Jenny: I thought how amazing it was that he grew up with completely screwed up parents, had this supernatural gift that prevented him from living a normal life, and yet, was a compassionate and selfless person. I cannot imagine going through what he had and be the person that he is. Talk about strength of character! Stormy was the perfect match for him because of her personal traumas and also her goodness despite it, which made the ending all the more heart-breaking.
I love that Odd surrounds himself with good people. His landlord, his friends, his co-workers, his family-figures, his girlfriend. If you're going to see dead people who can't talk and tell you what to do, you might as well have a force of good behind you.
I have to say I could have done without all the Satanism in the bad guys. That gave me the serious heebie jeebies. I understand that it solidifies how completely evil they were, but I didn't particularly enjoy reading about it. One thing I did appreciate is that the book wasn't graphic. I mean, you had your share of violence since what Odd encounters is rife with it, but not like what it could have been. Another was how chaste his relationship with Stormy was. It made you love Odd even more, that he respected her and also racked up some points for Koontz in my book. Not everybody has to sleep together to be in love.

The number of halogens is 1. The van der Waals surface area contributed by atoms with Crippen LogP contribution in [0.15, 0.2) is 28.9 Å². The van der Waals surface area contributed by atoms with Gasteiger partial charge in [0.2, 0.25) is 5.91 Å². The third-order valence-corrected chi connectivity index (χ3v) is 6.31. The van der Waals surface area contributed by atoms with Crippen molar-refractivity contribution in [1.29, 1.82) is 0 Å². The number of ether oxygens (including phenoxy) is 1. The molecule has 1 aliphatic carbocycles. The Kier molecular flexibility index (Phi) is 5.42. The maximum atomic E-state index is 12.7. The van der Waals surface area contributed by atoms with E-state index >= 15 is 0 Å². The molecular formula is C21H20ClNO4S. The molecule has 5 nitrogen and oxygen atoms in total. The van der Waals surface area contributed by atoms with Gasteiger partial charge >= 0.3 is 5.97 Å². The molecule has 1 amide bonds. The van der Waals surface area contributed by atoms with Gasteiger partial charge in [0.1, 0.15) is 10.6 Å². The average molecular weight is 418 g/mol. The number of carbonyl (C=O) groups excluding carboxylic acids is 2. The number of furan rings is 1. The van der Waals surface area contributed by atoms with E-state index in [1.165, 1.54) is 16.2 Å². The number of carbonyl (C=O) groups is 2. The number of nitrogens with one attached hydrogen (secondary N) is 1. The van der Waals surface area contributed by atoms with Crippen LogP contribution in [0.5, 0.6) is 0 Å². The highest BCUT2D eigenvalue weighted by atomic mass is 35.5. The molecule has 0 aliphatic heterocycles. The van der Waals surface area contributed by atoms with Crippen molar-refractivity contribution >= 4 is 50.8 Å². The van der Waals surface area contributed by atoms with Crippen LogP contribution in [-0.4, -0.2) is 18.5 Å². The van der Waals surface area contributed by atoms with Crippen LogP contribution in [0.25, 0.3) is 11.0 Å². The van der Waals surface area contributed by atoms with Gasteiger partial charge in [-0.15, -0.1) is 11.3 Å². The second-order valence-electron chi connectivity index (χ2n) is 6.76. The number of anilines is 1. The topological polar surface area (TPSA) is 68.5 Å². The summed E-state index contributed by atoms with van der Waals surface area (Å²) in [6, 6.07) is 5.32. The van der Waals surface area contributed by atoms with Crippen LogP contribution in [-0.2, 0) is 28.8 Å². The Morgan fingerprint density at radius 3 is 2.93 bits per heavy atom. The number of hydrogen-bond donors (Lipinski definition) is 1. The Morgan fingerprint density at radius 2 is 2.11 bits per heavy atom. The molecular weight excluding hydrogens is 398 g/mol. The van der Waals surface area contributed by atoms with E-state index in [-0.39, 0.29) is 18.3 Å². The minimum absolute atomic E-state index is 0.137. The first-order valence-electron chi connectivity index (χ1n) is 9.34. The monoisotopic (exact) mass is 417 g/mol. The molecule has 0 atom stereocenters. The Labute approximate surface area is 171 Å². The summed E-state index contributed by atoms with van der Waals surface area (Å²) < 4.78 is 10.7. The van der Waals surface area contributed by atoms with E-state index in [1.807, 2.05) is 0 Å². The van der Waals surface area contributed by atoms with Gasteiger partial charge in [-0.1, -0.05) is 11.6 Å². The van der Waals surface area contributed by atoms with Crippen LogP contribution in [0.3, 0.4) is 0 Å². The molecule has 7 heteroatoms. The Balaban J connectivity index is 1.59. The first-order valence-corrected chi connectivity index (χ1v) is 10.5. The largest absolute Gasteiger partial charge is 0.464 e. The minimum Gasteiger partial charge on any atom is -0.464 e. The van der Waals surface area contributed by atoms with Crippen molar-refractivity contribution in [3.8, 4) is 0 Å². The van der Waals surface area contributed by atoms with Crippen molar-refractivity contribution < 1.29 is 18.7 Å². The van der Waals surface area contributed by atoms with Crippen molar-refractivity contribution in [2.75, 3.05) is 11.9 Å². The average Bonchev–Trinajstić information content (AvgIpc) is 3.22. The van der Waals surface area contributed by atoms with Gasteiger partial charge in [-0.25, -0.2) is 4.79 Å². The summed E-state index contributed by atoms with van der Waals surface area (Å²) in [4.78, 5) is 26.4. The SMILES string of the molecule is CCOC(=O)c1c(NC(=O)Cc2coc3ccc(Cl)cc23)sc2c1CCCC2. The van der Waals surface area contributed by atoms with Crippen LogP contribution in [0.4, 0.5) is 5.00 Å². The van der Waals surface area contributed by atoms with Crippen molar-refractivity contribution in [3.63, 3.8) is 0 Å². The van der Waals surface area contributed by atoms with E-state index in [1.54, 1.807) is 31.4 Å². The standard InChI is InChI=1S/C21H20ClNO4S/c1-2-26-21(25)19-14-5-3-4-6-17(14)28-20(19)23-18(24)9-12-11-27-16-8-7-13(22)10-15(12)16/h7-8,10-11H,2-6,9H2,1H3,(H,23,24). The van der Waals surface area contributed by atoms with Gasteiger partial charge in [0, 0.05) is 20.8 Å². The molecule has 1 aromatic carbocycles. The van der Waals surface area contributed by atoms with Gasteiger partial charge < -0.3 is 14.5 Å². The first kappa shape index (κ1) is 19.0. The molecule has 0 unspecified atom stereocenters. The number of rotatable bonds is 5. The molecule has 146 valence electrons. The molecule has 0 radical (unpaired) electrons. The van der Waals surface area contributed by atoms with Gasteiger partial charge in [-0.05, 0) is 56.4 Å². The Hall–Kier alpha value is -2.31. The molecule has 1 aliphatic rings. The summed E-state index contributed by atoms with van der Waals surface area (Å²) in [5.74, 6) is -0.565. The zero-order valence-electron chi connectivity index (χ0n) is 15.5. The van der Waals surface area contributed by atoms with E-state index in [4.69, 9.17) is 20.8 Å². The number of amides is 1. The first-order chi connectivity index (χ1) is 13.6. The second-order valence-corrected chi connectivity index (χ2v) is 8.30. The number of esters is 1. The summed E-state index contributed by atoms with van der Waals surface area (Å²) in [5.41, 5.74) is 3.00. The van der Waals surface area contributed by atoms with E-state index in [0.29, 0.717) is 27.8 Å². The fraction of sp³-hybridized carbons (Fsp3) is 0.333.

Caren: Yeah, the Satanism stuff was way messed up and I found myself wondering how Koontz could stand researching that kind of stuff! I couldn't read the book at night by myself or I'd get too freaked out! (Daylight and noisy kids made for a much less creepy environment.) I don't like horror movies or graphic violence, so this was about my limit. But one thing I liked was that Koontz would build up these tense, scary scenes and then diffuse them before they got to be too much to handle. And I liked that he interspersed them with calmer, more hopeful scenes of the good things in Odd's life.
I loved the chaste aspect of his and Stormy's relationship too, and it broke my heart that she died at the end. I read back through those final chapters and he threw in little clues that it was her ghost at the end, but I didn't pick up on them the first time. What especially kills me is knowing that Koontz has written several more books about Odd Thomas so he's going to have to keep living without her! Which brings up the question.....at the beginning of the book he mentions that he would only allow it to be published after he's dead, so does that mean he'll die at the end of Koontz's series? I'm not entirely sure how I feel about that.
Jenny: Oh my gosh, I totally didn't read this book at night too! I did it once and then just laid there in the dark, thinking and being creeped out. Bad, bad book to read by yourself at night.